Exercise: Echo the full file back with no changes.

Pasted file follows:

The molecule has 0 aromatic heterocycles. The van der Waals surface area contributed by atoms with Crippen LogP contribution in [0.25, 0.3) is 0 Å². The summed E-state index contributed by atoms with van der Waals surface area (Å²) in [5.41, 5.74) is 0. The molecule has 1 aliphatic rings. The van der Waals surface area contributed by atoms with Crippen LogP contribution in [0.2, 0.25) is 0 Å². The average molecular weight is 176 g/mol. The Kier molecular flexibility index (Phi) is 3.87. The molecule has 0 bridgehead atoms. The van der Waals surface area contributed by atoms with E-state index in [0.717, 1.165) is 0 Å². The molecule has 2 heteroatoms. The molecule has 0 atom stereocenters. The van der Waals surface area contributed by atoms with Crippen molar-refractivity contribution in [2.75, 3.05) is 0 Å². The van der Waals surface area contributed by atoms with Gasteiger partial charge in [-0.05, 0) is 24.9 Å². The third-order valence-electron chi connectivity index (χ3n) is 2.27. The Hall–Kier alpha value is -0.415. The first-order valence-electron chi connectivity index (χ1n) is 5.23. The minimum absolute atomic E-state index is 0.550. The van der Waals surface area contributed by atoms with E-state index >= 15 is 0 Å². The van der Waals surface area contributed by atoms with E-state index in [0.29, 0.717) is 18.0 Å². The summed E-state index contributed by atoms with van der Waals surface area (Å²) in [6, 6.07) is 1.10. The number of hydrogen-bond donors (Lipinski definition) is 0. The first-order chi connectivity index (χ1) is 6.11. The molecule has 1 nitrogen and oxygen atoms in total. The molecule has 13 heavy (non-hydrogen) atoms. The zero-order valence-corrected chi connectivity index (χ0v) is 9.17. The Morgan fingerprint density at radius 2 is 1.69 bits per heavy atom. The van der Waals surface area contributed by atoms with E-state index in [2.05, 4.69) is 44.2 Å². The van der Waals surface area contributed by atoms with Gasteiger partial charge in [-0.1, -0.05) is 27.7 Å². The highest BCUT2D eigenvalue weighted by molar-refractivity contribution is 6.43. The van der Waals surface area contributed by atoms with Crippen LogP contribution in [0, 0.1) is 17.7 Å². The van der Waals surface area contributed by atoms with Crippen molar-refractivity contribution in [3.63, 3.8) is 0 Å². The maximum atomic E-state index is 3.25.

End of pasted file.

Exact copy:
The molecule has 0 aromatic heterocycles. The van der Waals surface area contributed by atoms with Crippen LogP contribution in [0.25, 0.3) is 0 Å². The summed E-state index contributed by atoms with van der Waals surface area (Å²) in [5.41, 5.74) is 0. The molecule has 1 aliphatic rings. The van der Waals surface area contributed by atoms with Crippen LogP contribution in [0.2, 0.25) is 0 Å². The average molecular weight is 176 g/mol. The Kier molecular flexibility index (Phi) is 3.87. The molecule has 0 bridgehead atoms. The van der Waals surface area contributed by atoms with E-state index in [0.717, 1.165) is 0 Å². The molecule has 2 heteroatoms. The molecule has 0 atom stereocenters. The van der Waals surface area contributed by atoms with Crippen molar-refractivity contribution in [2.75, 3.05) is 0 Å². The van der Waals surface area contributed by atoms with Gasteiger partial charge in [-0.05, 0) is 24.9 Å². The third-order valence-electron chi connectivity index (χ3n) is 2.27. The Hall–Kier alpha value is -0.415. The first-order valence-electron chi connectivity index (χ1n) is 5.23. The minimum absolute atomic E-state index is 0.550. The van der Waals surface area contributed by atoms with E-state index >= 15 is 0 Å². The van der Waals surface area contributed by atoms with E-state index in [0.29, 0.717) is 18.0 Å². The summed E-state index contributed by atoms with van der Waals surface area (Å²) in [6, 6.07) is 1.10. The number of hydrogen-bond donors (Lipinski definition) is 0. The first-order chi connectivity index (χ1) is 6.11. The molecule has 1 nitrogen and oxygen atoms in total. The molecule has 13 heavy (non-hydrogen) atoms. The zero-order valence-corrected chi connectivity index (χ0v) is 9.17. The Morgan fingerprint density at radius 2 is 1.69 bits per heavy atom. The van der Waals surface area contributed by atoms with E-state index in [2.05, 4.69) is 44.2 Å². The van der Waals surface area contributed by atoms with Gasteiger partial charge in [-0.1, -0.05) is 27.7 Å². The highest BCUT2D eigenvalue weighted by molar-refractivity contribution is 6.43. The van der Waals surface area contributed by atoms with Crippen LogP contribution in [0, 0.1) is 17.7 Å². The van der Waals surface area contributed by atoms with Crippen molar-refractivity contribution in [3.63, 3.8) is 0 Å². The maximum atomic E-state index is 3.25.